A Spanglish blog dedicated to the works, ruminations, and mongrel pyrotechnics of Yago S. Cura, an Argentine-American poet, translator, publisher & futbol cretin. Yago publishes Hinchas de Poesia, an online literary journal, & is the sole proprietor of Hinchas Press.

Saturday, August 24, 2013


If you have no money on your books in jail, the County gives you what they call an Indigent Kit. It has basic toiletries (one half toothbrush, one Maypo-colored hotel-size bar of soap, a tiny tube of nondescript toothpaste, and an overgrown vial of shampoo) and some instructions printed on green county paper in an industrial-size Ziploc.

I had seen the Indigent Kits previous to knowing they were called that; I had thought the Indigent Kits might have been some Standard Issue Hygiene Pittances you might purchase at store. I was learning new things every day teaching in jail, like the phrase, "catching the chain," an colloquial expression that means being transferred to state prison, or better yet a federal facility. I used the phrase on my vocabulary test, except I messed it up and put: taking the chain, which my students rightly imagined was a completely different experience. "Hey mister, can we get extra credit because you were wrong by putting taking the chain instead of catching the chain?," one of my inmates might radio to me from the far reaches of the last spider tables.

Even though I've never been the recipient of an Indigent Kit, I see how several of the inmates approach receiving an Indigent Kit: with the glum, indifferent embarrassment usually reserved for the super poor who frequent the buses and unincorporated jitneys. It must mark some rock bottom watermark, even for inmates in the County. Khrimyan, for example, has never had to receive an Indigent Kit because his Armenian peoples put money on his books. Living off your people, you can stay locked up a pretty long time. I did not know what he had done, or why he was there, but I could trust him a little more, in theory, than the rest of  my inmate-students because he was a trustee. The word trust was literally baked into my relation with the man.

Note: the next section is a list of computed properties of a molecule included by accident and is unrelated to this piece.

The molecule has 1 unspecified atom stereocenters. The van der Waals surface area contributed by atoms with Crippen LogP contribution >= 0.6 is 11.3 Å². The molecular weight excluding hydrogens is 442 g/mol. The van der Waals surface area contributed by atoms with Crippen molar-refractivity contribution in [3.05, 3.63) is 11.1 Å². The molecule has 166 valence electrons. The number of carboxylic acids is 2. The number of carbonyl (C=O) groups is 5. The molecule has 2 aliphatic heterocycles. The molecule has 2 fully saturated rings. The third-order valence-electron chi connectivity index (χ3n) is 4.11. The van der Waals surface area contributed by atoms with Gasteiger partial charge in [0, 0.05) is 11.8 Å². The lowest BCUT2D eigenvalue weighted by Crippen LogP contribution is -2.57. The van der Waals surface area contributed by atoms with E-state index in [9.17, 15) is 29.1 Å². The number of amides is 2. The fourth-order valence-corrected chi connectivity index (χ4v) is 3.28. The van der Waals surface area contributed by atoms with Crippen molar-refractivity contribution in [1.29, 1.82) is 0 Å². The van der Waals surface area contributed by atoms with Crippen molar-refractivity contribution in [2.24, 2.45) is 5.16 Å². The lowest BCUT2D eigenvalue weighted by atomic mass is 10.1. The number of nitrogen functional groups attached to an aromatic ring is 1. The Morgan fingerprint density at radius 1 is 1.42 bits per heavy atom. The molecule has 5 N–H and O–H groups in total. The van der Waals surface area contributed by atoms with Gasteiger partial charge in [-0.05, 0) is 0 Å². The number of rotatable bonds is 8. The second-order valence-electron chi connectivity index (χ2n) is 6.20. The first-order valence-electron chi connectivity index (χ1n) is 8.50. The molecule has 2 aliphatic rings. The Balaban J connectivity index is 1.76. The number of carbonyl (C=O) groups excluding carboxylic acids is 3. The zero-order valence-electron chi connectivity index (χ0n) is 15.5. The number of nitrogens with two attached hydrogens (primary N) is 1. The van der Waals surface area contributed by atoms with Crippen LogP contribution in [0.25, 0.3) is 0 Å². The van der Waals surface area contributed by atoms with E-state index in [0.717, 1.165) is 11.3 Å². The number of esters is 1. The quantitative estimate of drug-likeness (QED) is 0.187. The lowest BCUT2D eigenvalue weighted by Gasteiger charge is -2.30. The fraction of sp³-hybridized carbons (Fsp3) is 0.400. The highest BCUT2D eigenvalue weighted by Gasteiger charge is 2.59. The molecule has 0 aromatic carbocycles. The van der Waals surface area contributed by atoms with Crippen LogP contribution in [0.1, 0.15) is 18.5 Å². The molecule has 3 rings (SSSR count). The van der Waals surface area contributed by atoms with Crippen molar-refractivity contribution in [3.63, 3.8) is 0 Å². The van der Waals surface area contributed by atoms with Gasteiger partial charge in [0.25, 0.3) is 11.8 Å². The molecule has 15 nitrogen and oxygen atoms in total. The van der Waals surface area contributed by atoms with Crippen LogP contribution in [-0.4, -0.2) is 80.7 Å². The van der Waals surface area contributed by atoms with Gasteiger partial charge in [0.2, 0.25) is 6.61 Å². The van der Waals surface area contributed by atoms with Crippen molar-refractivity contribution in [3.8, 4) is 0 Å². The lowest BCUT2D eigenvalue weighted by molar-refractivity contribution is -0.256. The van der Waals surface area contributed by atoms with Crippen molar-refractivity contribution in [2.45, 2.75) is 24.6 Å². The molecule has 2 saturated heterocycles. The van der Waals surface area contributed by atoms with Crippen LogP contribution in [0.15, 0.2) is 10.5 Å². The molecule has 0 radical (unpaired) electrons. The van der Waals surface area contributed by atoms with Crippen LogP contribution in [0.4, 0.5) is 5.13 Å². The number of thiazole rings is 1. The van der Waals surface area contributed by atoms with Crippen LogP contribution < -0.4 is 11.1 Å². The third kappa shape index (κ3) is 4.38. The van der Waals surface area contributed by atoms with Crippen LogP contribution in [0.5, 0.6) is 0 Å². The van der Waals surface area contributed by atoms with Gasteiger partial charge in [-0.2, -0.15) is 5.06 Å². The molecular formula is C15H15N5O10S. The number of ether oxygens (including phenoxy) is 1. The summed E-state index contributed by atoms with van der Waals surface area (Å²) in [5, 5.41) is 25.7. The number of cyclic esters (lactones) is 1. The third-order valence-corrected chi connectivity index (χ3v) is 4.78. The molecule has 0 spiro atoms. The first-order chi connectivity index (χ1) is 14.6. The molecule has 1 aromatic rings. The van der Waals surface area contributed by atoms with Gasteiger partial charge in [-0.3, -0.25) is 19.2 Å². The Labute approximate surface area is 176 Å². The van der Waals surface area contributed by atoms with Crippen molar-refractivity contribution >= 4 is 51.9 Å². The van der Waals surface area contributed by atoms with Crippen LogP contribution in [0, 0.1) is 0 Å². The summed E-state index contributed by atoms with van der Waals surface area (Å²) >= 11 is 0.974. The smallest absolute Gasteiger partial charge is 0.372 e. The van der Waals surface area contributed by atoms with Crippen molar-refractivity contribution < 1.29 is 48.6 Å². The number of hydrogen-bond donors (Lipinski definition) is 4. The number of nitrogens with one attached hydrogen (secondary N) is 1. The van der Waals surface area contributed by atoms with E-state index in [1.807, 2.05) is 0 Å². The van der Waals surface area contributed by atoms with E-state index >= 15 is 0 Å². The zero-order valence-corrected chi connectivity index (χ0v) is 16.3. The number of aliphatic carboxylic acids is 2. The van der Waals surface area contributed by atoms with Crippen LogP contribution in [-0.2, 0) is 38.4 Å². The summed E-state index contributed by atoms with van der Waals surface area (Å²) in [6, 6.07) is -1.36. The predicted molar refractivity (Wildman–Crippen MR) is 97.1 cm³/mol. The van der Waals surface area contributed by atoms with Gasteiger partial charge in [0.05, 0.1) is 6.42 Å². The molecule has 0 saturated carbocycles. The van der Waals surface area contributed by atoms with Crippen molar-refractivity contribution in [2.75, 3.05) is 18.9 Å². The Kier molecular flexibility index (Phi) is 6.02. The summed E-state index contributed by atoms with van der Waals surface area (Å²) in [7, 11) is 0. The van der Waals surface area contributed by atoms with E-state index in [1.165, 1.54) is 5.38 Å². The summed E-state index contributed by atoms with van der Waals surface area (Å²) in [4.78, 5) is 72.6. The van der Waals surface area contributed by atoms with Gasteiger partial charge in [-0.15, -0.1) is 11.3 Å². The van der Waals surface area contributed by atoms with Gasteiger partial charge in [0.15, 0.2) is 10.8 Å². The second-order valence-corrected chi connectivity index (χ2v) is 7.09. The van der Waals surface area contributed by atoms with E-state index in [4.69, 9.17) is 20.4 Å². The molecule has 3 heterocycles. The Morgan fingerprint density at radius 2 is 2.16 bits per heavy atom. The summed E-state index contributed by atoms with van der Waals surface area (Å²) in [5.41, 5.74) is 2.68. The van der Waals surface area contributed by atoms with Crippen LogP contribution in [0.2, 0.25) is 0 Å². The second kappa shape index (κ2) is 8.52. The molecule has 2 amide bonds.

And the man stood about five foot four, and was maybe 165 lbs, but tattoos encrusted his neck, hands, and slowly crept up the jawline into the mandible's hockey stick canvas. Khrimyan was also real bembon, meaning big-lipped, so all the anomalies competed for dominance on his face and manner. For example, he cocked his index finger to the side, like when he pointed or used his finger for illustrating tenor. Something told me he was a little Hollywood and a little south side, like possibly this person had fired a strafe of bullets into the illicit loam of an illegal target range and overseen various drug retail ventures and security exchanges.  Khrimyan moved like the day room was a monastery of sorts, a laboratory of manners.

But not everybody can be Khrimyan, and so for the people that do have to go that route, there is the choice of getting one and living off that until the next time you go to store. Store is where you use the money on your books to get you the stuff that you need like deodorant, shaving cream, and all your basic ointments and comfort salves. When I come in on Mondays, it's usually after store; so, on the first Mondays of each month, there is no body odor in the module, but imagine what it gets to be by the last, mellifluously musky Monday of the month. "Ripe!, Mister!, Ripe!," one of my inmates might scream out from the last spider table in the known galaxy on the last day of the month toward me like some wayward seal.

"Mister, I was hoping you could bring me a picture of Albert Einstein, sticking his tongue out," Khrimyan said one day completely out of the blue. I had always known him as Sam Jr. because he mirrored the most important trustee on the floor: Sick Sam. Sick Sam was the most trusted trustee on the floor; he knew how to work Excel spreadsheets, and plus he was a native, so he knew a lot about gangs although he was never affiliated, and he spoke the best broken Spanish on the floor; but, he was also mostly shameless, and never forgot to remind you that "gratitude can be shown in many ways, Sir." Then, Sick Sam would proceed to lean in close and tell me you how certain guards let them stay up late and watch DVDs, etc. Now, this was very vorbotten but as long as it was kept All in the Family , it was acceptable.

If Sick Sam was always clammoring for tips like some grubby major domo, then Khrimyan was like some elder statesman of restrain. He walked across the day room with a jump in his step but there was no clamor in his heart; Sick Sam was constantly treading or forcing other's to tread, but  Khrimyan was more accustomed to leading people to their grave. Sick Sam seemed destined to walk himself into his grave on the D.E.R.'s dime. The D.E.R. (Department of Educational Rehabilitation) ran the sickest floor in the jail. And by sick, I mean, free from racial racketeering and racial baiting and simultaneous reverse xenophobia mongers and all the sick shit the jail is famous for fomenting and being a victim of and suffering from, et al.

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